Research Findings: (Young) Gay Chicks Are Looking Online To Learn About Gay Sex

Throughout the research period, I will post research findings in an academic format to show off my fancy knowledge. This Research Findings report is about the huge, Earth-shattering reality that lesbian, bisexual, and otherwise girl-on-girl inclined ladies are using the worldwide web to learn how to get closer to one another.

It’s no surprise to anyone that gay people, or really any people, are looking online to find sexual information and material. The Internet is a bastion of sexual content, be it fictional, pornographic, health-related, or personal stories.

Doctors Jane Brown, Sarah Keller, and Susannah Stern see media that includes the Internet as vital in the shaping of youth sexual culture, and chose to study its impact in “Sex, Sexuality, Sexting, and SexEd: Adolescents and the Media.” Because sexual attractiveness, romantic relationships, and sexual behavior are discussed and portrayed in media, they shape the perceptions and conceptions of sex for their viewers – and a majority of young people are viewing media in high numbers (12). They similarly found that the Internet contained sexual health information, sexually explicit images, and pornography in a mass that is greater than any medium’s capacity ever before (13).

Similarly, the authors pointed to gay and lesbian youth as a group using the Internet for experimentation and sexual self-definition online because of the difficulty and dangers of doing so in offline space (13). Young people as a whole rely on the Internet for sexual health concerns or problems they feel uncomofortable sharing with peers or adults, but for LGBT youth the Internet represents a singular space for them in the world where they can safely discuss their identities and politics (as well as find partners and talk about sex practices) (13). Queer youth also find that schools, where heterosexual students would normally bring their sexual health concerns during their early development, can be “difficult spaces to express their identity,” leading them to need a new mechanism for finding information; often their only option is to rely on some form of mass media (Threlkeld). Louisa Allen states in “‘They Think You Shouldn’t Be Having Sex Anyway'” that two-thirds of same-sex attracted youth designate the Internet as “important” or “very important” as a source of sexual health information (579).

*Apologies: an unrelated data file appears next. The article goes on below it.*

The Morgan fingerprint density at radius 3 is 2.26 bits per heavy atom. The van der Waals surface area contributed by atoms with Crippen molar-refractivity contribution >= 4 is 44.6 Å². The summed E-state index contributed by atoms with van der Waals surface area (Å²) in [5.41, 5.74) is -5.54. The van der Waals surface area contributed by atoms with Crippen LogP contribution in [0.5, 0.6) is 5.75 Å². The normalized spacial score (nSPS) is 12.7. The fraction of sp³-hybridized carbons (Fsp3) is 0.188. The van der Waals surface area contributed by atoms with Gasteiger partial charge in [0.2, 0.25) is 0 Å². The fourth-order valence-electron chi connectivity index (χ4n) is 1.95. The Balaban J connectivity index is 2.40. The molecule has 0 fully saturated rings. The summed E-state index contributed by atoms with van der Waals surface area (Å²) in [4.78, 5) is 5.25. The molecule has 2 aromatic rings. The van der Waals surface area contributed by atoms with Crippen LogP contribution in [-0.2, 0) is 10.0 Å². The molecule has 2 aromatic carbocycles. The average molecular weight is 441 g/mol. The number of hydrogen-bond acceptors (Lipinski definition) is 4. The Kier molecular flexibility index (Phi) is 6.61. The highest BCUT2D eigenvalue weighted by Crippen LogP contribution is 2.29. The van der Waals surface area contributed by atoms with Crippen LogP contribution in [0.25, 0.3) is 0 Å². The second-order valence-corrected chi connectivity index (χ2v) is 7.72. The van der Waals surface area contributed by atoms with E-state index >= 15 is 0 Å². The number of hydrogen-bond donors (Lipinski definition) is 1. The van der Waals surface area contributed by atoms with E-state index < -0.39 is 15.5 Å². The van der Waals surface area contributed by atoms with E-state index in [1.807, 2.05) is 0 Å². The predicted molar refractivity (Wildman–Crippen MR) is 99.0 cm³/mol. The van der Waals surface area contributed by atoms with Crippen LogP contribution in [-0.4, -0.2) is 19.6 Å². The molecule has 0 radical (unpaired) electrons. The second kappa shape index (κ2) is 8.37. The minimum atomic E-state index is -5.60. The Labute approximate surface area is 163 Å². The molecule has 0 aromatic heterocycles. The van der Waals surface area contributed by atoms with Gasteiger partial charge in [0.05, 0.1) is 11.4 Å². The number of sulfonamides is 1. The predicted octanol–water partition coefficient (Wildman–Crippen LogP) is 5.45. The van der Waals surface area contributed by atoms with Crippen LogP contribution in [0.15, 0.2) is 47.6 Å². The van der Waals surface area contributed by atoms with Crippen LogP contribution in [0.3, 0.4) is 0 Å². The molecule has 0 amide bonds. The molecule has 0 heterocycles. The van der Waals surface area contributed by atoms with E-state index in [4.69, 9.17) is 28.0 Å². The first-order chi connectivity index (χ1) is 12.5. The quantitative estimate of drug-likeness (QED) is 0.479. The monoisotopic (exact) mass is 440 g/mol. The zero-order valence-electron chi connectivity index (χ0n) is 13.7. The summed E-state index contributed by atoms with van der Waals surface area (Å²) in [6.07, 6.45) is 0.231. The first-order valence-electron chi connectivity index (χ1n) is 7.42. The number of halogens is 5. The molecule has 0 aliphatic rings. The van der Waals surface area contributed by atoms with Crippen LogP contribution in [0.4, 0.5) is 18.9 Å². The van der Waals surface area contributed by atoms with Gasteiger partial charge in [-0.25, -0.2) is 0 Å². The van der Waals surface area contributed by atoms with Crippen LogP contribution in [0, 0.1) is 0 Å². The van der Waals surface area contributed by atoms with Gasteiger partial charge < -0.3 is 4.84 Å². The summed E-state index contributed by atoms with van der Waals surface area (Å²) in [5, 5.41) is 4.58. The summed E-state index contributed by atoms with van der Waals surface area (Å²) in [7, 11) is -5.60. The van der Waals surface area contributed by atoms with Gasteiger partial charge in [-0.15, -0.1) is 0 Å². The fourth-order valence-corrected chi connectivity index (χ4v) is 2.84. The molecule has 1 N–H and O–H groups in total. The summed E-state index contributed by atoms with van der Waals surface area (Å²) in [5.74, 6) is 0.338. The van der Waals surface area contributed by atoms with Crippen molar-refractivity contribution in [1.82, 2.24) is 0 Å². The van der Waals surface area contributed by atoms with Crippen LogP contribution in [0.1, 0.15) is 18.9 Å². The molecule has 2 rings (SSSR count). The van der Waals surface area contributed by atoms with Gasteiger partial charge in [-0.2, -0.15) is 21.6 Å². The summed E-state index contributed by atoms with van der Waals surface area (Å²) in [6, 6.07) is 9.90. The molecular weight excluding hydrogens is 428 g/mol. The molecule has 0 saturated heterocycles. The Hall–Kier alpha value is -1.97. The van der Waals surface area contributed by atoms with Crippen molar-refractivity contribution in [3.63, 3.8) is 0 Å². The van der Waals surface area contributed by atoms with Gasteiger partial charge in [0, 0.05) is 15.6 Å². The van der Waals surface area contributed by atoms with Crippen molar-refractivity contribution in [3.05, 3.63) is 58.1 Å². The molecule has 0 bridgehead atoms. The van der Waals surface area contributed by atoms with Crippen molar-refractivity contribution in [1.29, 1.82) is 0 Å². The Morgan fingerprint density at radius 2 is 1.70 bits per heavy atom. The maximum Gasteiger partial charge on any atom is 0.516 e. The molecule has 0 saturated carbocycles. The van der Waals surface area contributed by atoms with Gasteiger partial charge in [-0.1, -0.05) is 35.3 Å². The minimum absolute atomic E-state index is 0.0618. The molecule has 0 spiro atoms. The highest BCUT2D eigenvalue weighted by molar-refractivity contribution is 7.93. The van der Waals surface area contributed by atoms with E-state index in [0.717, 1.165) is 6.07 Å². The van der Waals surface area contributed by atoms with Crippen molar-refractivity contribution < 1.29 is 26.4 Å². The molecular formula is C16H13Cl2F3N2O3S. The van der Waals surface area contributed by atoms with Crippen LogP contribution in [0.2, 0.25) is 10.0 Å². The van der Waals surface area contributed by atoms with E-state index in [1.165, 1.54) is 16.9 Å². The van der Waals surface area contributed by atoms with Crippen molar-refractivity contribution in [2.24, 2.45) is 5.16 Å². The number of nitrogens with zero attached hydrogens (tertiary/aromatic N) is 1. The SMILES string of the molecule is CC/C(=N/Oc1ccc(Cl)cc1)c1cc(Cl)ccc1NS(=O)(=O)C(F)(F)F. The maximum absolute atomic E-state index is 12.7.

As a sexual health education vehicle, however, the Internet provides many more facets than similar resources in the same space, including the ability to form relationships and participate in a community without supervision and on your own time (14). One in four teens are using the Internet to learn about sex, STDs, and other issues linked to sexual behavior and reproduction; this information is critical because it has been shown to change behavior in over 40 percent of young adults who access it online (14). Social networking is also a strong vehicle for sexual health information because it forms communities around sexual and gender orientation and therefore allows young queers to study their identity alongside their sexual education (MacIntosh, Bryson 138). For queer youth, information that does not confine them to traditionalized categories and expectations is more trusted and valuable as they go through their coming out processes and experience their sexuality, in many ways, for the first time (MacIntosh, Bryson 140).

Images always found innocently via Tumblr. Please let me know if it’s yours!

WORKS CITED

Brown, Jane D., Sarah Keller, and Susannah Stern. “Sex, Sexuality, Sexting, and SexEd: Adolescents and the Media.” The Prevention Researcher, 16:4, 12-17. November 2009.

MacIntosh, Lori and Mary Bryson. “Youth, MySpace, and the Interstitial Spaces of Becoming and Belonging.” Journal of LGBT Youth, 5:1, 133-142. Haworth Press. 2007.

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